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Nigeria: 'Suspected homosexuals' charged, plead not guilty

Location of Osogbo in Nigeria. (Map courtesy of BBC)
Location of Osogbo in Nigeria. (Map courtesy of BBC)

Two young men were arraigned Oct. 1 in Osogbo, Nigeria, on charges of homosexual activity and released on bail pending trial.

The “suspected homosexuals,” as they were described in AllAfrica and Africa Spotlight, are the defendants Samuel Friday, 19, and Oni Oluwatobi, 18, who pleaded not guilty.

The charges against them were described as “a two-count charge of indecent sexual practice and seducing another into homosexuality.” The news report stated:

The prosecutor, Inspector Solomon Oladele told the court that the accused committed the offence sometime in May 2012 at about 2 a.m. at Peace of Jesus Apostolic Church, Asubiaro, Osogbo.

Click on the image for the blog's list of people in prison or awaiting trial for homosexuality.
Click on the image for the blog’s list of people in prison or awaiting trial for homosexuality.

Mr. Oladele said the accused conspired and unlawfully committed indecent sexual practice and had homosexual sex between themselves, adding that this could have caused breach of peace. …

Mr. Friday was also arraigned for allegedly seducing one Oladipupo Moruf [with indecent touches and sucking].

The prosecutor said that the offence was also committed in May 2012 at about 4 p.m. at Sadiat area of Osogbo.

Mr. Oladele said Moruf’s complaints led to the arrest of the accused.

Bail was set at N100,000 each (US $620) plus two sureties of the same amount.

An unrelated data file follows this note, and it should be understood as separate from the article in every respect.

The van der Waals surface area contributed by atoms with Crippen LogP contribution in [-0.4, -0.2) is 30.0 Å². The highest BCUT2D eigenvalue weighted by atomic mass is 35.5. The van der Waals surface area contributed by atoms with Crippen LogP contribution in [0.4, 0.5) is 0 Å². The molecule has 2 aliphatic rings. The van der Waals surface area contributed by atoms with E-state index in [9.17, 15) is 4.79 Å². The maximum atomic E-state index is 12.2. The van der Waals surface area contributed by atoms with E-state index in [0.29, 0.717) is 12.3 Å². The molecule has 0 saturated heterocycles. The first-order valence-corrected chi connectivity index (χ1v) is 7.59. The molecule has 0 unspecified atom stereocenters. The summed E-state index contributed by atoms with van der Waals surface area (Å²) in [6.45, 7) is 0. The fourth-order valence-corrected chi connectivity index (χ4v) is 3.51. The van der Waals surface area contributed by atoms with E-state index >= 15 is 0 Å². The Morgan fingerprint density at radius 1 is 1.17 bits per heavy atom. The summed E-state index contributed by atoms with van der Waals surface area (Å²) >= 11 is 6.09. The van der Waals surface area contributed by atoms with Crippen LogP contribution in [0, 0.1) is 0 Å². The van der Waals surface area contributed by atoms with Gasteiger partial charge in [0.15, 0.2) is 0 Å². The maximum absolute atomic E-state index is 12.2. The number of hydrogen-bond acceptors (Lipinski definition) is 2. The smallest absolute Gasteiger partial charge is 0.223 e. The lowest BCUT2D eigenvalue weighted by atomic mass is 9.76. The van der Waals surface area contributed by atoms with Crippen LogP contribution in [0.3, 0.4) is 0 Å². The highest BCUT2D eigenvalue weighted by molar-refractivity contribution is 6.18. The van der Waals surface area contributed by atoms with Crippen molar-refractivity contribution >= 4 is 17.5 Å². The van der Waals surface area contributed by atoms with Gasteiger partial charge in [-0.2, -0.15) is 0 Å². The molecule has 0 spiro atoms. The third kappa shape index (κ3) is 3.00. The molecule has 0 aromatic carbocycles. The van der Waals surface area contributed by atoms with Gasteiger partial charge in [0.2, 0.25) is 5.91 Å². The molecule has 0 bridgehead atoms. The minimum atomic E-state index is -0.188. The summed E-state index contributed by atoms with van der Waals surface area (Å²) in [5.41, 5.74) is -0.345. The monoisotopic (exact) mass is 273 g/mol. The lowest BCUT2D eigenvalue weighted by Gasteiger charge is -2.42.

The men’s potential punishments, if convicted, were not immediately available. They were charged under the laws of Osun State. The federal law in that section of Nigeria provides for 14-year prison sentences for homosexual activity.

The case was adjourned to Nov. 14 for further action.

For a little more information, see the AllAfrica.com article  “Nigeria: Police Prosecutes Two Homosexual Suspects in Osogbo.”

Written by Colin Stewart

Colin Stewart is a 45-year journalism veteran living in Southern California. After his retirement from paid newspaper work in 2011, he launched Erasing 76 Crimes and helped with the Spirit of 76 campaign that assembled a multi-national team of 26 LGBTI rights activists to advocate for change during the International AIDS Conference in Washington, D.C., in July 2012. He is the president of the St. Paul’s Foundation for International Reconciliation, which supports LGBTQ+ rights advocacy journalism, including the Erasing 76 Crimes news site and the African Human Rights Media Network. Contact him via Twitter @76crimes or by email at info@76crimes.com. Mailing address: 21 Marseille, Laguna Niguel CA 92677 USA.

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